Mat Collishaw, Paula Rego and Rose Wylie nominated for South Bank Sky Arts Awards 2018 Three artists have been shortlisted in the visual art category of the South Bank Sky Arts Awards 2018. They include Mat Collishaw, part of the YBA generation of artists in the late 1980s and ’90s and perhaps best known for his Bullet Hole work, originally exhibited at the Freeze exhibition in 1988.

Also nominated is painter Rose Wylie, who won the John Moores Painting Prize in 2014 and the Charles Wollaston Award for ‘most distinguished work’ in the Royal Academy Summer Exhibition in 2015. Last year, her exhibition ‘Quack Quack’ showed at the Serpentine Sackler Gallery in London.

Completing the list is painter and printmaker Paula Rego, whose work is renowned for exploring feminism and folk themes from her native Portugal.

The awards represent the ‘entire spectrum of the British arts’, with other categories including TV drama, classical music, theatre, comedy, dance, film, visual art, pop, literature and opera. The winners will be announced at an awards ceremony at the Savoy Hotel in London on 1 July hosted by Melvyn Bragg.

He said: “The creative industries generate £92 billion a year, and yet the funding cuts in the arts in schools are very worrying. A recent study of 1,200 secondary schools found that 90% had cut back on arts teachers, facilities and equipment. Since 2010, there has been a 28% drop in pupils taking arts GCSEs, with a corresponding drop in the number of arts teachers being trained.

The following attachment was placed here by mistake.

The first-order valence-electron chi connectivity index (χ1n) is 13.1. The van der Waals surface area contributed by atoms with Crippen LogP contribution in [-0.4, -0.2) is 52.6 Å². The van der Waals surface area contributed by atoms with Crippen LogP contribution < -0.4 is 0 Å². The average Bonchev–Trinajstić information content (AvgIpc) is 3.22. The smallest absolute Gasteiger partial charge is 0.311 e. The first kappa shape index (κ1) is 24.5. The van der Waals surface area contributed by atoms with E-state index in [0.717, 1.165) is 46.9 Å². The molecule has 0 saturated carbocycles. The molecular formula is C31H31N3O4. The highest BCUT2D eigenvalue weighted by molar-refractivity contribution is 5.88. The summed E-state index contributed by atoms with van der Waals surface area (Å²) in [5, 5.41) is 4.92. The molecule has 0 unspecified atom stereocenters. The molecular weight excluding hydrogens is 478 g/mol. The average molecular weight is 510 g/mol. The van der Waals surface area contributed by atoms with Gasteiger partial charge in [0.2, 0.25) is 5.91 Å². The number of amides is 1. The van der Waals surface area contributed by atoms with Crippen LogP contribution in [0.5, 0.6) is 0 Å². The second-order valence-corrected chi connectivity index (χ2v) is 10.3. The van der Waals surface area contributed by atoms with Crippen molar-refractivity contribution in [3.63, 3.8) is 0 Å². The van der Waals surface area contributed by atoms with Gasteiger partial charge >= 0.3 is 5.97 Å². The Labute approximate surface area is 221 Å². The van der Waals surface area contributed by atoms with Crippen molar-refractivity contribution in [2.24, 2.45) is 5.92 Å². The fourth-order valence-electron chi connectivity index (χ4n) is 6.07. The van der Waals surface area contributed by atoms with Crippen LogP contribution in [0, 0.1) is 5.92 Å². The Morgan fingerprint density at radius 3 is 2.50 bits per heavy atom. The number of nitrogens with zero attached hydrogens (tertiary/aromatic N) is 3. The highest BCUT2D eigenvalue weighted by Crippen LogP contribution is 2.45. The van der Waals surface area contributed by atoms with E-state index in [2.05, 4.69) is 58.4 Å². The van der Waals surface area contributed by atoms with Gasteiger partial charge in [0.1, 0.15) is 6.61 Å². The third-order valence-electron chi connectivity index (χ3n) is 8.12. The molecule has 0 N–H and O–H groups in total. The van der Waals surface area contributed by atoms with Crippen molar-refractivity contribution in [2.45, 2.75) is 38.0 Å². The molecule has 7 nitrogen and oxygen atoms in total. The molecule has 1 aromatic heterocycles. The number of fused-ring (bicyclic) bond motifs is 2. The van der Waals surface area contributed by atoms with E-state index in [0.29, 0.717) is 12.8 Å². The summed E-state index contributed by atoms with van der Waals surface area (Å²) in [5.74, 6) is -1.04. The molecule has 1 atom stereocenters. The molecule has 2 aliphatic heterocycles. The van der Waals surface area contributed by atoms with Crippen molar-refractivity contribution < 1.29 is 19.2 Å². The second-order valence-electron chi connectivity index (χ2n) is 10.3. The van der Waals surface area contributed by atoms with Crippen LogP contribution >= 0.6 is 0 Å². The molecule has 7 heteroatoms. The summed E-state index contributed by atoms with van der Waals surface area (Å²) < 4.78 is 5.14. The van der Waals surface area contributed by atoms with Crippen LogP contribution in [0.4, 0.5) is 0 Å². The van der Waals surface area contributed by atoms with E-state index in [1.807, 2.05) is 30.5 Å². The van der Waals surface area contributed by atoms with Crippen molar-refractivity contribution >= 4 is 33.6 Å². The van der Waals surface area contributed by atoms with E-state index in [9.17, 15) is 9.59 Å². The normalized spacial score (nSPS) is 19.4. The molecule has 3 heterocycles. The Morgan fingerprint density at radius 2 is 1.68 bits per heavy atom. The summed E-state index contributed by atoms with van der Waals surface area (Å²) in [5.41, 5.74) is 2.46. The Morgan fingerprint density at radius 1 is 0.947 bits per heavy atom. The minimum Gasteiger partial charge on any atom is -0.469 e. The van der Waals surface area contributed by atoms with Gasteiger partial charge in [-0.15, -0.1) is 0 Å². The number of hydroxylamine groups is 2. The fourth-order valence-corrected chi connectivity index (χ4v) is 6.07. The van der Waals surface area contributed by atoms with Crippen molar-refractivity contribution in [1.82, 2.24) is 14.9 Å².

“This means that the future of everything we stand for and everything we’re good at is being threatened. But what we also stand for are events like these awards, which show how rich and diverse the arts in this country are.”

Artist Yinka Shonibare MBE, fellow of the Royal Academy, has been commissioned to design this year’s award.

Collapse in GCSE arts subjects gathers pace The fall in entry numbers for GCSE arts subjects has reached record levels, reports Arts Professional. The website states that registrations for 2018 arts GCSEs in England have dropped by a further 51,000, with the total fall in entries over the last five years almost 150,000.

New data published by qualifications regulator Ofqual shows that since 2014, arts subjects have seen a 25.6% fall in entries. Over the same period, total GCSE entries have grown by 3.4%. However, earlier this month the Department for Education stated that “the percentage of pupils taking arts GCSEs has remained stable”.

The decline is linked to the introduction of the English Baccalaureate (EBacc), the suite of subjects included in the government’s performance measure for schools, of which arts subjects are not a part. The latest figures reveal that only Art and Design has bucked the trend at GCSE level with an increase of 3,650 for 2017-18.

The figures for 2017-18 is also reveal a knock-on effect at A Level, with all arts subjects including Art and Design showing a decline in take up in England.

Tom Holley appointed as new chief executive officer of studio provider ACAVA Holley will take over from ACAVA’s founder and current artistic director, Duncan Smith, who will retire after a short handover period. Formed in the 1970s, ACAVA now manages studios for over 600 artists in 27 buildings across London, plus Essex, Stoke-on-Trent and Berlin.